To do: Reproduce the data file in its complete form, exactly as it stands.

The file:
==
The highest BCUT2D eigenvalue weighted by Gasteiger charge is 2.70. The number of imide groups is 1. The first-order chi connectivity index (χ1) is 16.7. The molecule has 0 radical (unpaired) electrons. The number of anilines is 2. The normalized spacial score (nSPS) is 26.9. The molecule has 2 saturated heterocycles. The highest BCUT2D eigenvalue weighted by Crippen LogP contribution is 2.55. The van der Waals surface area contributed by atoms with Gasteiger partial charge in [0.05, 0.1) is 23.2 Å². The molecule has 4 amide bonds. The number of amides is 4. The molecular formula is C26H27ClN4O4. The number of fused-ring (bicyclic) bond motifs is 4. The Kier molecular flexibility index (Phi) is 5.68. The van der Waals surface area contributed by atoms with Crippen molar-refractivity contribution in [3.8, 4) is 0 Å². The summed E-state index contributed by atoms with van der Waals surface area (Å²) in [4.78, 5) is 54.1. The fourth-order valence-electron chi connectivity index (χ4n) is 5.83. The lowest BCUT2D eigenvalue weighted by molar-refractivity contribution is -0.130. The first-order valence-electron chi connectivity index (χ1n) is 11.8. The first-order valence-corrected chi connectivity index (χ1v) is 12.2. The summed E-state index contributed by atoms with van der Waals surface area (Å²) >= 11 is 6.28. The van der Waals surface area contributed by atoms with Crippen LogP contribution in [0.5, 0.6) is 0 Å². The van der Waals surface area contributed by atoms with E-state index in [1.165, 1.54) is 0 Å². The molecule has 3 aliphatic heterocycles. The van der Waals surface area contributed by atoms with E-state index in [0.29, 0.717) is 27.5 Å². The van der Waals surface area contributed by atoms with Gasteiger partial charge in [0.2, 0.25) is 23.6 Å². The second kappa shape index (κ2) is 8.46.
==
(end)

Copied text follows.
The highest BCUT2D eigenvalue weighted by Gasteiger charge is 2.70. The number of imide groups is 1. The first-order chi connectivity index (χ1) is 16.7. The molecule has 0 radical (unpaired) electrons. The number of anilines is 2. The normalized spacial score (nSPS) is 26.9. The molecule has 2 saturated heterocycles. The highest BCUT2D eigenvalue weighted by Crippen LogP contribution is 2.55. The van der Waals surface area contributed by atoms with Gasteiger partial charge in [0.05, 0.1) is 23.2 Å². The molecule has 4 amide bonds. The number of amides is 4. The molecular formula is C26H27ClN4O4. The number of fused-ring (bicyclic) bond motifs is 4. The Kier molecular flexibility index (Phi) is 5.68. The van der Waals surface area contributed by atoms with Crippen molar-refractivity contribution in [3.8, 4) is 0 Å². The summed E-state index contributed by atoms with van der Waals surface area (Å²) in [4.78, 5) is 54.1. The fourth-order valence-electron chi connectivity index (χ4n) is 5.83. The lowest BCUT2D eigenvalue weighted by molar-refractivity contribution is -0.130. The first-order valence-electron chi connectivity index (χ1n) is 11.8. The first-order valence-corrected chi connectivity index (χ1v) is 12.2. The summed E-state index contributed by atoms with van der Waals surface area (Å²) >= 11 is 6.28. The van der Waals surface area contributed by atoms with Crippen LogP contribution in [0.5, 0.6) is 0 Å². The van der Waals surface area contributed by atoms with E-state index in [1.165, 1.54) is 0 Å². The molecule has 3 aliphatic heterocycles. The van der Waals surface area contributed by atoms with E-state index in [0.29, 0.717) is 27.5 Å². The van der Waals surface area contributed by atoms with Gasteiger partial charge in [0.2, 0.25) is 23.6 Å². The second kappa shape index (κ2) is 8.46.